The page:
3 days ago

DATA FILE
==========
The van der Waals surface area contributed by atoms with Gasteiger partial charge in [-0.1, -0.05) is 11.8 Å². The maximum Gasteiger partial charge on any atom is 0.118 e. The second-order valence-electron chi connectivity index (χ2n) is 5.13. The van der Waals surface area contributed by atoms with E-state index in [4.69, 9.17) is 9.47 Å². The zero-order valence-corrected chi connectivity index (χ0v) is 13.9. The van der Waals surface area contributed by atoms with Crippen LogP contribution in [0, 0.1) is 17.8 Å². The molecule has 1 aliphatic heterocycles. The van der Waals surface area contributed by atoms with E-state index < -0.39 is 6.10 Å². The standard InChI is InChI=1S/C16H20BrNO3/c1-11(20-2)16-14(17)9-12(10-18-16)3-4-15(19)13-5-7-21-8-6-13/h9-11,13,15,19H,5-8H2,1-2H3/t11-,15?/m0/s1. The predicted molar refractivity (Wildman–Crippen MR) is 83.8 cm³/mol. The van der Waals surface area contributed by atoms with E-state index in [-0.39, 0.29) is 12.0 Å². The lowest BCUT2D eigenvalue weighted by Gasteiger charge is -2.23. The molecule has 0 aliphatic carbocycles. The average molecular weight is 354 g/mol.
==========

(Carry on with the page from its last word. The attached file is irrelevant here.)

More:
• The ‘War on Poverty’ Isn’t Over, and Kids Are Losing